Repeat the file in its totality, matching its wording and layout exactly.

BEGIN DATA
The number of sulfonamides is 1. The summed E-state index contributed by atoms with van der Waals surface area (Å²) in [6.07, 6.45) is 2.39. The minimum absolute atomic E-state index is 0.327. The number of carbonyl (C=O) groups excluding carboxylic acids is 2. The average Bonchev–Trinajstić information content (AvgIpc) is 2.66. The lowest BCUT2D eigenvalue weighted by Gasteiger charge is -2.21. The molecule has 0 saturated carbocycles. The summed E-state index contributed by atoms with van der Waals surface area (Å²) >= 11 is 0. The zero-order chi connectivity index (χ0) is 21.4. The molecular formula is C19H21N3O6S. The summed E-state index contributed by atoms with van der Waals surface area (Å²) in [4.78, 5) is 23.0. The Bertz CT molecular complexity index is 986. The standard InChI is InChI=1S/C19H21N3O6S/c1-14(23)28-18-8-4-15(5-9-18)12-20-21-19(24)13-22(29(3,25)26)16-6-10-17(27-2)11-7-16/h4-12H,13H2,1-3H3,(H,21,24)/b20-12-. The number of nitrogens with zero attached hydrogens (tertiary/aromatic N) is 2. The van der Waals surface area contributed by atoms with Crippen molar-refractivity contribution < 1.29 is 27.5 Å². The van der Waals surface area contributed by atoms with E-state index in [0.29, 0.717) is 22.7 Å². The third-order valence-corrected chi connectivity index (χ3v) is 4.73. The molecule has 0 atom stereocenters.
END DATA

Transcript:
The number of sulfonamides is 1. The summed E-state index contributed by atoms with van der Waals surface area (Å²) in [6.07, 6.45) is 2.39. The minimum absolute atomic E-state index is 0.327. The number of carbonyl (C=O) groups excluding carboxylic acids is 2. The average Bonchev–Trinajstić information content (AvgIpc) is 2.66. The lowest BCUT2D eigenvalue weighted by Gasteiger charge is -2.21. The molecule has 0 saturated carbocycles. The summed E-state index contributed by atoms with van der Waals surface area (Å²) >= 11 is 0. The zero-order chi connectivity index (χ0) is 21.4. The molecular formula is C19H21N3O6S. The summed E-state index contributed by atoms with van der Waals surface area (Å²) in [4.78, 5) is 23.0. The Bertz CT molecular complexity index is 986. The standard InChI is InChI=1S/C19H21N3O6S/c1-14(23)28-18-8-4-15(5-9-18)12-20-21-19(24)13-22(29(3,25)26)16-6-10-17(27-2)11-7-16/h4-12H,13H2,1-3H3,(H,21,24)/b20-12-. The number of nitrogens with zero attached hydrogens (tertiary/aromatic N) is 2. The van der Waals surface area contributed by atoms with Crippen molar-refractivity contribution < 1.29 is 27.5 Å². The van der Waals surface area contributed by atoms with E-state index in [0.29, 0.717) is 22.7 Å². The third-order valence-corrected chi connectivity index (χ3v) is 4.73. The molecule has 0 atom stereocenters.